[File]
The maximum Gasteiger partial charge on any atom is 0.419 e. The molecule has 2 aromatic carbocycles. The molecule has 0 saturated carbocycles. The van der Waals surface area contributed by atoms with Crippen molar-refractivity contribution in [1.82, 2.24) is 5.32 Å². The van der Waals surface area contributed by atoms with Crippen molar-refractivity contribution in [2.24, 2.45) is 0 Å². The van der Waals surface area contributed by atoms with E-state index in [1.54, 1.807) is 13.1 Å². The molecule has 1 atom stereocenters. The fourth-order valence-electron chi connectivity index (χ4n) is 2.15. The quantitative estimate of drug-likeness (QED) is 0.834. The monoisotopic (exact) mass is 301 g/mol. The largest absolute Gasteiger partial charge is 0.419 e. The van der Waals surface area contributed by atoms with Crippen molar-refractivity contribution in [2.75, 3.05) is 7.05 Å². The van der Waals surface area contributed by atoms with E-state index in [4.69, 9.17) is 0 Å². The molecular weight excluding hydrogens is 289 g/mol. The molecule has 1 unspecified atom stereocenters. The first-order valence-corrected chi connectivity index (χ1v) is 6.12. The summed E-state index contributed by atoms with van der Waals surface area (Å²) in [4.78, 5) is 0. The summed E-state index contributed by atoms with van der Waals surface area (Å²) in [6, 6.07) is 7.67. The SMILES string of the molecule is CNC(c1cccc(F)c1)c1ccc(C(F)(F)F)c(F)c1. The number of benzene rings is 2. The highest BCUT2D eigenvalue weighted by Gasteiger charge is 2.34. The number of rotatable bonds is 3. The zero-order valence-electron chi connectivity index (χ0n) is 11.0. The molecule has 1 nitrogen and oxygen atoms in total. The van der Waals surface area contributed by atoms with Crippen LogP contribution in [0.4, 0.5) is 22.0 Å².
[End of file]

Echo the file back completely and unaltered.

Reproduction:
The maximum Gasteiger partial charge on any atom is 0.419 e. The molecule has 2 aromatic carbocycles. The molecule has 0 saturated carbocycles. The van der Waals surface area contributed by atoms with Crippen molar-refractivity contribution in [1.82, 2.24) is 5.32 Å². The van der Waals surface area contributed by atoms with Crippen molar-refractivity contribution in [2.24, 2.45) is 0 Å². The van der Waals surface area contributed by atoms with E-state index in [1.54, 1.807) is 13.1 Å². The molecule has 1 atom stereocenters. The fourth-order valence-electron chi connectivity index (χ4n) is 2.15. The quantitative estimate of drug-likeness (QED) is 0.834. The monoisotopic (exact) mass is 301 g/mol. The largest absolute Gasteiger partial charge is 0.419 e. The van der Waals surface area contributed by atoms with Crippen molar-refractivity contribution in [2.75, 3.05) is 7.05 Å². The van der Waals surface area contributed by atoms with E-state index in [4.69, 9.17) is 0 Å². The molecular weight excluding hydrogens is 289 g/mol. The molecule has 1 unspecified atom stereocenters. The first-order valence-corrected chi connectivity index (χ1v) is 6.12. The summed E-state index contributed by atoms with van der Waals surface area (Å²) in [4.78, 5) is 0. The summed E-state index contributed by atoms with van der Waals surface area (Å²) in [6, 6.07) is 7.67. The SMILES string of the molecule is CNC(c1cccc(F)c1)c1ccc(C(F)(F)F)c(F)c1. The number of benzene rings is 2. The highest BCUT2D eigenvalue weighted by Gasteiger charge is 2.34. The number of rotatable bonds is 3. The zero-order valence-electron chi connectivity index (χ0n) is 11.0. The molecule has 1 nitrogen and oxygen atoms in total. The van der Waals surface area contributed by atoms with Crippen LogP contribution in [0.4, 0.5) is 22.0 Å².